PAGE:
Senators slam China's rights record on Tiananmen anniversary

Senators slam China's rights record on Tiananmen anniversary
© Stefani Reynolds

Senators at a hearing on Wednesday marked the 30th anniversary of China's crackdown on student protesters at Tiananmen Square, vowing to never forget the victims and to keep a spotlight on Beijing's human rights abuses.

Senate Foreign Relations Committee Chairman Jim RischJames (Jim) Elroy RischUN nominee Kelly Craft to face confirmation hearing Wednesday UN nominee Kelly Craft to face confirmation hearing Wednesday Senate rejects effort to block Trump's Qatar, Bahrain arms sales MORE (R-Idaho) opened the hearing before his panel, titled "Rule by Fear: 30 Years After Tiananmen Square," by describing China's human rights abuses since 1989 as “pernicious and increasingly brazen." 

"Every day is Tiananmen Square,” Risch said.

The chairman cited the government’s persecution of Uighurs, with as many as 1 million individuals from the Muslim ethnic minority group confined to internment camps in the Western province of Xinjiang, according to The New York Times. He went on to say that the United States should make human rights a “more central part” of its approach to China.

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The hearing found lawmakers from both parties united in criticizing China's human rights record.

Ranking member Bob MenendezRobert (Bob) MenendezSenate to vote on blocking Trump's Saudi arms deal as soon as this week There is a severe physician shortage and it will only worsen Democrats ask Fed to probe Trump's Deutsche Bank ties MORE (D-N.J.) emphasized the Chinese government's creation of a surveillance state and a “social credit” system that doles out punishments including travel restrictions for infractions such as unpaid fines.

“We must ensure our values grounded in international human rights guide our efforts to strategically and coherently respond to China’s rising power and growing authoritarianism,” Menendez said.

Lawmakers heard from Sophie Richardson, China director of Human Rights Watch, who highlighted the Chinese government’s massive collection of data on its citizens, known as the “Police Cloud” in a 2017 report by the rights group.

She recommended Congress limit the export of technologies such as DNA sequencers that could be used by the Chinese government to abuse rights.

Xiao Qiang, the founder and editor-in-chief of China Digital Times, pointed out phrases banned by the Chinese government on the social media platform Weibo include “anniversary” and “May 35” — in reference to Tiananmen Square.

And Christopher Walker, the vice president for studies and analysis at the National Endowment for Democracy, warned that China is spreading its censorship techniques across the globe.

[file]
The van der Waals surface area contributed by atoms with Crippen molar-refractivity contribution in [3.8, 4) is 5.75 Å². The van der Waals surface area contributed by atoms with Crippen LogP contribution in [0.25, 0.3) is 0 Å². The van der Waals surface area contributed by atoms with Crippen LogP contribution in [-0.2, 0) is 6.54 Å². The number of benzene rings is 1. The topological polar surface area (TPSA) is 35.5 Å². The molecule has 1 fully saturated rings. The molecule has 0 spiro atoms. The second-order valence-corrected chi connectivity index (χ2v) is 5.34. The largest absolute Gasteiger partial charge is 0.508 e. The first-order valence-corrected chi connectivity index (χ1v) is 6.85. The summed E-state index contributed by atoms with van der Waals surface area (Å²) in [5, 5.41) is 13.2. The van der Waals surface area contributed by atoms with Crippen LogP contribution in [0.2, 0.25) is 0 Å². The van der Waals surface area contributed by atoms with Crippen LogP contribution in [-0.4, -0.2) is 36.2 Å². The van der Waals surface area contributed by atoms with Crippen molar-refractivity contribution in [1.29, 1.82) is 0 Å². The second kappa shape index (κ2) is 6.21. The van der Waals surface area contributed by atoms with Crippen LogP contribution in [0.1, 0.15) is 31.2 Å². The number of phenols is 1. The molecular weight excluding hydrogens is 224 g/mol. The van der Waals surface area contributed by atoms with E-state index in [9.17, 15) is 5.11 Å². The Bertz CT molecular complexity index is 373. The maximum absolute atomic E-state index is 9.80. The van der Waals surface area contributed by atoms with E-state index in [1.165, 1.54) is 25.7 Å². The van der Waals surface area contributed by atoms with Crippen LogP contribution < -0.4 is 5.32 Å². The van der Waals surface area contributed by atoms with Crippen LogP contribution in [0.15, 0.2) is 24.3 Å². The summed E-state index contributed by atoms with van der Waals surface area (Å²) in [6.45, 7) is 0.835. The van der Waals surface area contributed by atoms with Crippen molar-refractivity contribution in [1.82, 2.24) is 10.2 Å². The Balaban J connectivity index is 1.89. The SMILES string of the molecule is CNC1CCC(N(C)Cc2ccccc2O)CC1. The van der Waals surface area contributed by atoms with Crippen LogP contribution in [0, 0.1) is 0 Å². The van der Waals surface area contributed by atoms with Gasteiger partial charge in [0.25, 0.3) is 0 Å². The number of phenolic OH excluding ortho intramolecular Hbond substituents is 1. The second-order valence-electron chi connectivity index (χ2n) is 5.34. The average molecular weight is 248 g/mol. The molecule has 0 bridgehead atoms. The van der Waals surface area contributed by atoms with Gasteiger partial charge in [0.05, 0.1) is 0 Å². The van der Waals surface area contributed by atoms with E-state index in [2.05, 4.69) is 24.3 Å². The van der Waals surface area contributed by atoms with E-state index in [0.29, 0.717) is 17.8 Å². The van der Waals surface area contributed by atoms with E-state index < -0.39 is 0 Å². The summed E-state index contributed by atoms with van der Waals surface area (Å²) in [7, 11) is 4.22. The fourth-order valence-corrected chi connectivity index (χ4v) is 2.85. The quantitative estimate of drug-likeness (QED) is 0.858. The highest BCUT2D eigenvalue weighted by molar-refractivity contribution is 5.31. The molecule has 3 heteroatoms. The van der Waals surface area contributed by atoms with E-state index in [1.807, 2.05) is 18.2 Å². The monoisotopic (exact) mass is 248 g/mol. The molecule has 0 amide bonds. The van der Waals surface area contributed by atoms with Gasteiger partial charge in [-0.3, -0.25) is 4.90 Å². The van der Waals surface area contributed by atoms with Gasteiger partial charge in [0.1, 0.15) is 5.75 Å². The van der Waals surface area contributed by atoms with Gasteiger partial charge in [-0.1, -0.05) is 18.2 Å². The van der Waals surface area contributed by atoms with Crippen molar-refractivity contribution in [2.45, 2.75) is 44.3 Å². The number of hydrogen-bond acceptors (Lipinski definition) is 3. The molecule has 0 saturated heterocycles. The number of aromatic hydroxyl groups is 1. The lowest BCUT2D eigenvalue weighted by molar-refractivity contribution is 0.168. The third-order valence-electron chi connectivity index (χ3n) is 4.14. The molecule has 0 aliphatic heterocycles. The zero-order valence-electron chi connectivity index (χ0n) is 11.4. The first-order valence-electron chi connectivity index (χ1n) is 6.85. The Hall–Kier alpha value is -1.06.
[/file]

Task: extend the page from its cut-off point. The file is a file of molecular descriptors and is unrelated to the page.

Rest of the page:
The hearing comes on the anniversary this week of the Chinese government's violent crackdown on student demonstrators who occupied Tiananmen Square in Beijing.

On June 3-4, 1989, the Chinese government deployed the military to suppress a six-week long pro-democracy protest in the capital.

Soldiers fired on unarmed people and tanks cleared the square. Beijing has never released an official death toll, but estimates range from hundreds to thousands. The Chinese government has also censored references to the protest.

Secretary of State Mike PompeoMichael (Mike) Richard PompeoOvernight Defense: Shanahan exit shocks Washington | Pentagon left rudderless | Lawmakers want answers on Mideast troop deployment | Senate could vote on Saudi arms deal this week | Pompeo says Trump doesn't want war with Iran Progressive nonprofits sue White House over missing notes from Putin meeting Progressive nonprofits sue White House over missing notes from Putin meeting MORE released a statement Monday, condemning the regime for censoring the history of the protests and violating human rights.

On Tuesday, the House unanimously passed a resolution to commemorate the victims of the Tiananmen Square massacre and urged the Chinese government to “support a full, transparent, and independent accounting of the government’s actions.”       

At a poignant moment of the hearing, Qiang asked the senators and onlookers to close their eyes and imagine themselves in Tiananmen Square during the pro-democracy demonstrations. “Chinese people want, deserve and demand human rights freedom,” said Qiang.